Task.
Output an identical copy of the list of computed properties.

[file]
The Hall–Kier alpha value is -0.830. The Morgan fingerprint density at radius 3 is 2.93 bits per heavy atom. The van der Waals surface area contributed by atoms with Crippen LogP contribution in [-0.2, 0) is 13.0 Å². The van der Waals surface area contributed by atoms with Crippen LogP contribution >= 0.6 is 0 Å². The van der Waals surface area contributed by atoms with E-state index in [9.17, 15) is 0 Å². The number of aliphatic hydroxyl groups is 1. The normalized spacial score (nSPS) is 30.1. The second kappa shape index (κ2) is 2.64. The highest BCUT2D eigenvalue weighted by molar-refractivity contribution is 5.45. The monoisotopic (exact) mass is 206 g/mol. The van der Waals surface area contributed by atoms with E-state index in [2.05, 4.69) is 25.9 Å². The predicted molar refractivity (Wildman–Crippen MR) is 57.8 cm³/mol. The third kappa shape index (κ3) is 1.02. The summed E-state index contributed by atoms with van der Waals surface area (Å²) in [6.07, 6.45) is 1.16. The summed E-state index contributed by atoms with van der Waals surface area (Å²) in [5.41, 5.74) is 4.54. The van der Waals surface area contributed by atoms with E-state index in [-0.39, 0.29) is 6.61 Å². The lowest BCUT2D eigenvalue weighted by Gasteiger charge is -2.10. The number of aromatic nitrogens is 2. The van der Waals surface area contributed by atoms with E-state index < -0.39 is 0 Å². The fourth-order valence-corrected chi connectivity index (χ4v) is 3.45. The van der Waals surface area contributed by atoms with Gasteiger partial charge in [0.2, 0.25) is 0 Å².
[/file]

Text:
The Hall–Kier alpha value is -0.830. The Morgan fingerprint density at radius 3 is 2.93 bits per heavy atom. The van der Waals surface area contributed by atoms with Crippen LogP contribution in [-0.2, 0) is 13.0 Å². The van der Waals surface area contributed by atoms with Crippen LogP contribution >= 0.6 is 0 Å². The van der Waals surface area contributed by atoms with E-state index in [9.17, 15) is 0 Å². The number of aliphatic hydroxyl groups is 1. The normalized spacial score (nSPS) is 30.1. The second kappa shape index (κ2) is 2.64. The highest BCUT2D eigenvalue weighted by molar-refractivity contribution is 5.45. The monoisotopic (exact) mass is 206 g/mol. The van der Waals surface area contributed by atoms with E-state index in [2.05, 4.69) is 25.9 Å². The predicted molar refractivity (Wildman–Crippen MR) is 57.8 cm³/mol. The third kappa shape index (κ3) is 1.02. The summed E-state index contributed by atoms with van der Waals surface area (Å²) in [6.07, 6.45) is 1.16. The summed E-state index contributed by atoms with van der Waals surface area (Å²) in [5.41, 5.74) is 4.54. The van der Waals surface area contributed by atoms with E-state index in [-0.39, 0.29) is 6.61 Å². The lowest BCUT2D eigenvalue weighted by Gasteiger charge is -2.10. The number of aromatic nitrogens is 2. The van der Waals surface area contributed by atoms with E-state index < -0.39 is 0 Å². The fourth-order valence-corrected chi connectivity index (χ4v) is 3.45. The van der Waals surface area contributed by atoms with Gasteiger partial charge in [0.2, 0.25) is 0 Å².